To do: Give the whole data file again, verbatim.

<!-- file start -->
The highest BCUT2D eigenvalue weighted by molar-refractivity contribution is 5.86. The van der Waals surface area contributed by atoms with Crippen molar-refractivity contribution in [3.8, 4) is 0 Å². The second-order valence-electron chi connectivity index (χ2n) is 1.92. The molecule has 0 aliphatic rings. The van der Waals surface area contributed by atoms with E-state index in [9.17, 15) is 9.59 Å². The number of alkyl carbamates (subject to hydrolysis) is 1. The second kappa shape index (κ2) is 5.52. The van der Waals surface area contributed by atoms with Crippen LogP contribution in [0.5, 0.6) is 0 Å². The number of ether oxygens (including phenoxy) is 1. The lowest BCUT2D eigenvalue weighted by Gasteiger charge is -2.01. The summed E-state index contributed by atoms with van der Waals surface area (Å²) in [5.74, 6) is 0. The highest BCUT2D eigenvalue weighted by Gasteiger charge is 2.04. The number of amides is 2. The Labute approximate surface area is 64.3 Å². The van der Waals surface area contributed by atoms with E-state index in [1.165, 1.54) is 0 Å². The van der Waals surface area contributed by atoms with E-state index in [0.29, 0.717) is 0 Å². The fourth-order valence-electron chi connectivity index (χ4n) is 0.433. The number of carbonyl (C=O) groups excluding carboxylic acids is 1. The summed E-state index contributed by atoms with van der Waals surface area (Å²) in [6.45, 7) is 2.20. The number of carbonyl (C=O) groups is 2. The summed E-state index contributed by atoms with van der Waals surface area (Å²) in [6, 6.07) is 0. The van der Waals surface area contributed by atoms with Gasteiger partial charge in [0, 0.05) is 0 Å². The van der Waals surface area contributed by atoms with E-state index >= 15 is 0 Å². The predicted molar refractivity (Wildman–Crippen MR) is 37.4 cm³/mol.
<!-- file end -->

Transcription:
The highest BCUT2D eigenvalue weighted by molar-refractivity contribution is 5.86. The van der Waals surface area contributed by atoms with Crippen molar-refractivity contribution in [3.8, 4) is 0 Å². The second-order valence-electron chi connectivity index (χ2n) is 1.92. The molecule has 0 aliphatic rings. The van der Waals surface area contributed by atoms with E-state index in [9.17, 15) is 9.59 Å². The number of alkyl carbamates (subject to hydrolysis) is 1. The second kappa shape index (κ2) is 5.52. The van der Waals surface area contributed by atoms with Crippen LogP contribution in [0.5, 0.6) is 0 Å². The number of ether oxygens (including phenoxy) is 1. The lowest BCUT2D eigenvalue weighted by Gasteiger charge is -2.01. The summed E-state index contributed by atoms with van der Waals surface area (Å²) in [5.74, 6) is 0. The highest BCUT2D eigenvalue weighted by Gasteiger charge is 2.04. The number of amides is 2. The Labute approximate surface area is 64.3 Å². The van der Waals surface area contributed by atoms with E-state index in [1.165, 1.54) is 0 Å². The van der Waals surface area contributed by atoms with E-state index in [0.29, 0.717) is 0 Å². The fourth-order valence-electron chi connectivity index (χ4n) is 0.433. The number of carbonyl (C=O) groups excluding carboxylic acids is 1. The summed E-state index contributed by atoms with van der Waals surface area (Å²) in [6.45, 7) is 2.20. The number of carbonyl (C=O) groups is 2. The summed E-state index contributed by atoms with van der Waals surface area (Å²) in [6, 6.07) is 0. The van der Waals surface area contributed by atoms with Gasteiger partial charge in [0, 0.05) is 0 Å². The van der Waals surface area contributed by atoms with E-state index >= 15 is 0 Å². The predicted molar refractivity (Wildman–Crippen MR) is 37.4 cm³/mol.